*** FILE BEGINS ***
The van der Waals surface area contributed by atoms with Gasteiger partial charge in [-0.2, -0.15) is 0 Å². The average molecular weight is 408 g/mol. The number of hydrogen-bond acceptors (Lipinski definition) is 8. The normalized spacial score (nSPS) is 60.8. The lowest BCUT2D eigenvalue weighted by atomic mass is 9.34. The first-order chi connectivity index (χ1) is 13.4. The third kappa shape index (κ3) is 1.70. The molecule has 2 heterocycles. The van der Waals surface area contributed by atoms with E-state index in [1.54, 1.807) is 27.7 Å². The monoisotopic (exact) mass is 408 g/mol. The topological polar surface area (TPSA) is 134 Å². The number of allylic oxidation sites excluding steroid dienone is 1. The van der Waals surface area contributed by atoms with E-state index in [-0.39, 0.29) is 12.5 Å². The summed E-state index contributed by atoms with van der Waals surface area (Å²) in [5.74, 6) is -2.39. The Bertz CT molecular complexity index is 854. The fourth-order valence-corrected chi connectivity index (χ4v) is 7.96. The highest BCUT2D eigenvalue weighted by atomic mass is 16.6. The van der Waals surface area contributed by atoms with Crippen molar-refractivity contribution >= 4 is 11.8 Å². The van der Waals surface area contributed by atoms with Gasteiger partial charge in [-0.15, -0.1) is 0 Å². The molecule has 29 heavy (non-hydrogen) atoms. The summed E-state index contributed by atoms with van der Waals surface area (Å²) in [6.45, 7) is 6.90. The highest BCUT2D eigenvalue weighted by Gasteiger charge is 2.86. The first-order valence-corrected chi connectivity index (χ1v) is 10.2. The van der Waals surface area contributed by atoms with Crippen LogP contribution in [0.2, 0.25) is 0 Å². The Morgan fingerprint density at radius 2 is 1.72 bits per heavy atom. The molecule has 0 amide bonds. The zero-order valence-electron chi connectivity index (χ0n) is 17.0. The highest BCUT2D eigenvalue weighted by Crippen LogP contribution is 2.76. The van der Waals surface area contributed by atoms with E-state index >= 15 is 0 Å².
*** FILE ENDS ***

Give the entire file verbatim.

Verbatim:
The van der Waals surface area contributed by atoms with Gasteiger partial charge in [-0.2, -0.15) is 0 Å². The average molecular weight is 408 g/mol. The number of hydrogen-bond acceptors (Lipinski definition) is 8. The normalized spacial score (nSPS) is 60.8. The lowest BCUT2D eigenvalue weighted by atomic mass is 9.34. The first-order chi connectivity index (χ1) is 13.4. The third kappa shape index (κ3) is 1.70. The molecule has 2 heterocycles. The van der Waals surface area contributed by atoms with E-state index in [1.54, 1.807) is 27.7 Å². The monoisotopic (exact) mass is 408 g/mol. The topological polar surface area (TPSA) is 134 Å². The number of allylic oxidation sites excluding steroid dienone is 1. The van der Waals surface area contributed by atoms with E-state index in [-0.39, 0.29) is 12.5 Å². The summed E-state index contributed by atoms with van der Waals surface area (Å²) in [5.74, 6) is -2.39. The Bertz CT molecular complexity index is 854. The fourth-order valence-corrected chi connectivity index (χ4v) is 7.96. The highest BCUT2D eigenvalue weighted by atomic mass is 16.6. The van der Waals surface area contributed by atoms with Crippen molar-refractivity contribution >= 4 is 11.8 Å². The van der Waals surface area contributed by atoms with Gasteiger partial charge in [-0.15, -0.1) is 0 Å². The molecule has 29 heavy (non-hydrogen) atoms. The summed E-state index contributed by atoms with van der Waals surface area (Å²) in [6.45, 7) is 6.90. The highest BCUT2D eigenvalue weighted by Gasteiger charge is 2.86. The first-order valence-corrected chi connectivity index (χ1v) is 10.2. The van der Waals surface area contributed by atoms with Crippen LogP contribution in [0.2, 0.25) is 0 Å². The Morgan fingerprint density at radius 2 is 1.72 bits per heavy atom. The molecule has 0 amide bonds. The zero-order valence-electron chi connectivity index (χ0n) is 17.0. The highest BCUT2D eigenvalue weighted by Crippen LogP contribution is 2.76. The van der Waals surface area contributed by atoms with E-state index >= 15 is 0 Å².